The CBS Local Media stations in Philadelphia — CBS 3, The CW Philly, KYW Newsradio 1060, 98.1 WOGL, 94 WYSP, SportsRadio 610 WIP and The Big Talker 1210 AM WPHT — helped raise more than $575,000 during a 14-hour phone bank today to support the relief effort for Haitian Earthquake victims.
The funds raised came from more than 4,000 phone calls that poured into the CBS 3/CW Philly studios and from local businesses that made contributions including Wawa, Exelon Corporation, the Philadelphia Eagles, Aqua America, Cigna, CheckPoint Systems, SCA Americas, the Philadelphia Insurance Company and the Honnickman Foundation.
Spearheaded by CBS 3/CW Philly Consumer Reporter Jim Donovan, who anchored the entire 14-hour stint — volunteers and on-air personalities from the CBS stations, the Red Cross and Wawa staffed the phone bank from 5 a.m. to 7 p.m. with appeals at the top of every hour and in news segments on CBS 3 and The CW Philly. Contributions benefitted the Red Cross International Response Fund.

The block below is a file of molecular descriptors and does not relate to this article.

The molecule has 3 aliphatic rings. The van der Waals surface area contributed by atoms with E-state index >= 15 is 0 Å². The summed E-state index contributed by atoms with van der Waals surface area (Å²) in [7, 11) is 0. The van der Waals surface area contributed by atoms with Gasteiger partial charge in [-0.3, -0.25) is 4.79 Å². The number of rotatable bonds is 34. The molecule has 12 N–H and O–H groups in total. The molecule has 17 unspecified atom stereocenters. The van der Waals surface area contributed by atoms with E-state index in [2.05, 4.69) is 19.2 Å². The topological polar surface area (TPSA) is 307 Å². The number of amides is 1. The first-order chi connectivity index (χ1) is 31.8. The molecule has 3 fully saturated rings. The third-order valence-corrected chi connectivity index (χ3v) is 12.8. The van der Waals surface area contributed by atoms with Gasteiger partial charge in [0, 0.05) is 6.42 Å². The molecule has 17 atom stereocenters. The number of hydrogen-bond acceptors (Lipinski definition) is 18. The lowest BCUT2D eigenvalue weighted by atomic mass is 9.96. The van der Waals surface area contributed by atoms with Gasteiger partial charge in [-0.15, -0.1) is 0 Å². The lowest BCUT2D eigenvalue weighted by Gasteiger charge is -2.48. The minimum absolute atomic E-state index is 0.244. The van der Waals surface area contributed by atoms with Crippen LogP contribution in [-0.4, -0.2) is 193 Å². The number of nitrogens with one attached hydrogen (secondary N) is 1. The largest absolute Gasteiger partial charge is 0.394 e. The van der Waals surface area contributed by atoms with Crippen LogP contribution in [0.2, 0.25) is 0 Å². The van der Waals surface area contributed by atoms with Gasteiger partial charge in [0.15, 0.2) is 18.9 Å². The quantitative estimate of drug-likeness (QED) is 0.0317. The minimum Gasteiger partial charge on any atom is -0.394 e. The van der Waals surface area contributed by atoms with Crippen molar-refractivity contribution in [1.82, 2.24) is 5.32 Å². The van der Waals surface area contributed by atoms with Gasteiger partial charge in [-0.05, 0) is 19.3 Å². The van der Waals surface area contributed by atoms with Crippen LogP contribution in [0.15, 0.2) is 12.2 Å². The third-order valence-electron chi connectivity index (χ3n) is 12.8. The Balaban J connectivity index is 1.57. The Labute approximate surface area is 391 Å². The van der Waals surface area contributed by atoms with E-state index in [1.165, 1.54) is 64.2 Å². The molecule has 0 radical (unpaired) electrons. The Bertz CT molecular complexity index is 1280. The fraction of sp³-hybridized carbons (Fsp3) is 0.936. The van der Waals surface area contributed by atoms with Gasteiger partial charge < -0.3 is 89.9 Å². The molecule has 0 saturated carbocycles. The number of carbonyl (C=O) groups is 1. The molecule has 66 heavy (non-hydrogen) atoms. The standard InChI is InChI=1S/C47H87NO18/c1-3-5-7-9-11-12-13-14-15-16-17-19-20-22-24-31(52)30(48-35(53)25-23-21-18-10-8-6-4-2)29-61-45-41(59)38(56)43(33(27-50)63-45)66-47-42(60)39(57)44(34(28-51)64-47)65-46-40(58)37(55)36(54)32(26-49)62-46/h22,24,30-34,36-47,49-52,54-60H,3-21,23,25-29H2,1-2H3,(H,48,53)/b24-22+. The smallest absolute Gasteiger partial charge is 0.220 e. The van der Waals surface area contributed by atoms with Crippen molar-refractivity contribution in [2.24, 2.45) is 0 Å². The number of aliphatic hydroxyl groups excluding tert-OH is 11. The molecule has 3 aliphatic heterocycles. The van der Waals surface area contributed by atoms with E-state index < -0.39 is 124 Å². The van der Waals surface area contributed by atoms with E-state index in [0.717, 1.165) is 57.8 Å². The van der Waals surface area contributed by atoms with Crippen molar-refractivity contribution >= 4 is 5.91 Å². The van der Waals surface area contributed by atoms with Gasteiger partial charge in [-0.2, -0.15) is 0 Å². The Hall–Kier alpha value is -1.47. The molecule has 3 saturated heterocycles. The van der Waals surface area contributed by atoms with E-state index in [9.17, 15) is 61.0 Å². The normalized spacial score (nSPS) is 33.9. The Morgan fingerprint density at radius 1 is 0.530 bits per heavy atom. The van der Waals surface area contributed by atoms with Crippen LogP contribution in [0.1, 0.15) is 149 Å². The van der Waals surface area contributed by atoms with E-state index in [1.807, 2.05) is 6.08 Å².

“We are just overwhelmed at the generosity of our viewers and the business community of Philadelphia,” says CBS 3 /The CW Philly President and General Manager Jon Hitchcock. “They have exceeded all of our expectations.” Marc Rayfield, Senior Vice President and Market Manager for the CBS Radio Stations in Philadelphia, adds, “I’m pleased to see our listeners come through with such a tremendous response. It was extremely gratifying to play even a small role in this important relief effort.”
Tom Foley, Chief Executive Office of the Southeastern Pennsylvania chapter of the American Red Cross, says, “The CBS stations really stepped up to help the victims in Haiti. I’m amazed, but not surprised, by the commitment and swiftness of their response. The money raised by the generosity of CBS viewers and listeners will save lives.”
The Philadelphia CBS stations created Operation Brotherly Love in 2001 as a way to mobilize the Delaware Valley’s response to the 9/11 disaster. Under that same banner, the stations later raised $300,000 for Tsunami victims and more than a $1 million plus for Katrina victims in 2005.